Deep-fried pastries filled with dates are served piping hot from take-away stands. They can be found at City Gate, Valletta. Some restaurants also offer them as desserts on their menu. The Imqaret was chosen as the Maltese representative for Café Europe during the Austrian Presidency of the European Union in 2006.
Kannoli (Cheese or cream filled pastry)
Very similar to the Italian cannoli. A tube-shaped confectionery of deep-fried crisp pastry stuffed with fresh ricotta and sweetened with pieces of chocolate and candied fruit. It can be eaten as a treat any time of day, and is also offered after dinner. The candied fruit included in this snack, is also often used in a delicious type of colourful nougat. Also "Kannoli tal-Krema" where fresh whipped cream replaces the ricotta.
Pastizzi (Ricotta or pea filled pasties)
A popular snack for all Islanders, found at pastizzerias and most bars, pizzerias, and some restaurants and bakeries. Pastizzi are small, diamond-shaped packets of flaky pastry stuffed with either fresh ricotta or a mushy pea mixture. Sometimes they are slightly spicy and made from shortcrust pastry. They have been likened to the Indian Samosas, just with a more neutral filling. Puff pastry variants are served at most restaurants, though tasting totally different.
Qassatat (Ricotta or pea filled pasties)
Another alternative to pastizzi, these are made of light pastry traditionally filled with ricotta, peas, or spinach. Alternative fillings are increasingly becoming popular. No larger than the palm of a hand, smaller servings are used as finger food at functions.
Ġbejniet (Gozo cheeselets)
Small, round cheeses, made from sheep's milk, often served as part of a light lunch, or as part of a hearty dinner. They come in three varieties, fresh, sun dried (moxxi) or peppered (tal-bzar). The Fresh variety have a smooth texture and a subtle, often creamy flavor. There are usually kept in water in a similar manner to fresh Mozzarella. The sundried variant has a more definite, almost musky, taste, and are hard, but can keep for a long time without refrigeration. The peppered variety are dried in crushed black pepper, sometimes with the addition of dark vinegar. Varying in taste from spiky to hot depending on the kind of pepper and amount used and the time for which they are left to 'cure'. The dried varieties are traditionally served with Galletti (a local type of cracker biscuit) and a glass of robust red wine.
Ħobża tal-Malti (Maltese bread)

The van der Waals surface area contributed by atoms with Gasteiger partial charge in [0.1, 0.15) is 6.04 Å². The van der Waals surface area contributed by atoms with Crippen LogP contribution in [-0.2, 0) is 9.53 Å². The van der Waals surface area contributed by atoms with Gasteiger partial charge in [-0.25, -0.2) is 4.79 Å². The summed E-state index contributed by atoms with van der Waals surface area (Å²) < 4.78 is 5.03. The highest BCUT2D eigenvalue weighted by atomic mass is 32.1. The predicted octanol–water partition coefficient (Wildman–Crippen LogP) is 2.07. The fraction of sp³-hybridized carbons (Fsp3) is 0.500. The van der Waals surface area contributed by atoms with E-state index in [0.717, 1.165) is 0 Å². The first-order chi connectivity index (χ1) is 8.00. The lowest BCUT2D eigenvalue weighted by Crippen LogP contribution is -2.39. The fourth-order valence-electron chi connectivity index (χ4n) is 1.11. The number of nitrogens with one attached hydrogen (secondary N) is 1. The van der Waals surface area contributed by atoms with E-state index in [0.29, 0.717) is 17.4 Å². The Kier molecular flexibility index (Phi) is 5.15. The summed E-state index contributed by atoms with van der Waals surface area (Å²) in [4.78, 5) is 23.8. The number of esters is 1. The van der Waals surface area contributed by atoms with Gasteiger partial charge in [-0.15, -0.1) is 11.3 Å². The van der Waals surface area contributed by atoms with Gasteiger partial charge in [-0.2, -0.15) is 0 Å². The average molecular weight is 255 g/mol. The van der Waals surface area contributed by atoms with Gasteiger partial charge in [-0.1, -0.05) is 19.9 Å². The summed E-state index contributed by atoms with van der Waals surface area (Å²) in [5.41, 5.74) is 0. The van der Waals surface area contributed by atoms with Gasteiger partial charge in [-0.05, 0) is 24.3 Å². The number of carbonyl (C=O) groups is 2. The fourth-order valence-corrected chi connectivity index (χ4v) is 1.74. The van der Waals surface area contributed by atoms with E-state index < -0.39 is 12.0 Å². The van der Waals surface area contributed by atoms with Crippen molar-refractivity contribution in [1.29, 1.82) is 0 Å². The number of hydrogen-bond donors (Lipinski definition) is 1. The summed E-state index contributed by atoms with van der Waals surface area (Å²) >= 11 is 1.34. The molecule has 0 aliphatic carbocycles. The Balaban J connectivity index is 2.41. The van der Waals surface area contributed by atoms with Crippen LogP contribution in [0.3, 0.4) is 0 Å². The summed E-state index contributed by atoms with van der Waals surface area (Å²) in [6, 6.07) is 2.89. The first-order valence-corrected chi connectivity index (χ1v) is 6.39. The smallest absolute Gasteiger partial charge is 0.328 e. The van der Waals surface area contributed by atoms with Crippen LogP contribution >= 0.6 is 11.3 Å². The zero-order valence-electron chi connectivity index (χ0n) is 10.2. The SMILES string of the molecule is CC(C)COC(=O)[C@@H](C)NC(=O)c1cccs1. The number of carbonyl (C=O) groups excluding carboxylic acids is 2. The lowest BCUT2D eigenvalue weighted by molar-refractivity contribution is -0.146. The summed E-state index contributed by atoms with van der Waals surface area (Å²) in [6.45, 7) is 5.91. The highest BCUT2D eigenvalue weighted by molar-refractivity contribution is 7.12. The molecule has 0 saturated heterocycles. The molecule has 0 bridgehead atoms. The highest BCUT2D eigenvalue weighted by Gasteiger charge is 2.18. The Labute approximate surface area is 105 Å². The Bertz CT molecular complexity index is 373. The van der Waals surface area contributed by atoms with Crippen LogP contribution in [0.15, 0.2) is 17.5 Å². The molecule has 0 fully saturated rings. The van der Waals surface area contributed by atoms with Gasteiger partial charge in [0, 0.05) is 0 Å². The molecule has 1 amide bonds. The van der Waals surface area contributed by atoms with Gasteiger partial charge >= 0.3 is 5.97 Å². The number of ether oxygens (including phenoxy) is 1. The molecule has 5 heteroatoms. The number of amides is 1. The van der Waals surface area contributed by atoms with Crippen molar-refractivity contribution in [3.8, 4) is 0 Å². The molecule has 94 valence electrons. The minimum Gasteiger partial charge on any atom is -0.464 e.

A very crusty sourdough bread loaf that has a soft inside which is the mainstay of a meal. It is a snack in itself served with simple local produce like fresh tomatoes or kunserva (tomato paste), and ġbejniet. This type of bread proves extremely popular: most households have a loaf delivered daily including Sundays, while tourists specifically request it wherever they eat. A less crusty and more compact variant is used for bruschetta. Best eaten fresh but cooled off, as it loses most of its taste and crunchiness within a day. Some prefer it straight from the oven.
Ħobz biz-Zejt (Maltese bruschetta)
This variation on the Italian bruschetta consists of a slice of crusty Maltese bread dipped in olive oil, rubbed with tomatoes and filled with a mix of tuna, tomatoes, onion, olives, capers and garlic. It is eaten as a starter or side dish, or on its own as a healthy snack.
In this traditional dish, stuffed beef slices are tied into the shape of oversize olives. Olives are a Mediterranean symbol of blessings and peace, which may be why this dish is shaped to look like them. Ask your butcher to slice the meat thinly, then pound it to about 1⁄16".
1 large yellow onion, peeled and chopped
2 cloves garlic, peeled and minced
6 tbsp. extra-virgin olive oil
1⁄2 lb. ground beef or pork, or a combination of the two
Leaves from 3 sprigs each flat-leaf parsley and marjoram, chopped
2 hard-cooked eggs, peeled and chopped
Salt and freshly ground black pepper
4 very thin slices top round steak, about 4" × 8" each
1 cup red wine
1 cup crushed tomatoes
1⁄2 cup bread crumbs (optional)
1. Cook half the onions and half the garlic in 4 tbsp. of the oil in a large skillet over low-medium heat for 15 minutes. Add meat, parsley, and marjoram, and cook 10 minutes. Remove from heat and allow to cool. Stir in eggs, season to taste, and mix well.
2. Place about 1⁄4 cup filling in the center of each piece of steak. Roll lengthwise, tucking in sides as you go. Tie each roll securely with kitchen string.
3. Heat remaining 2 tbsp. oil in a skillet over medium-high heat and brown rolls on all sides. Add remaining onions and garlic, wine, tomatoes, and, if using, bread crumbs. Lower heat and simmer covered till meat is just cooked through, about 10 minutes. Transfer meat to a platter; cook sauce until thickened, about 5 minutes. Pour sauce over meat and serve. By Rasma Raisters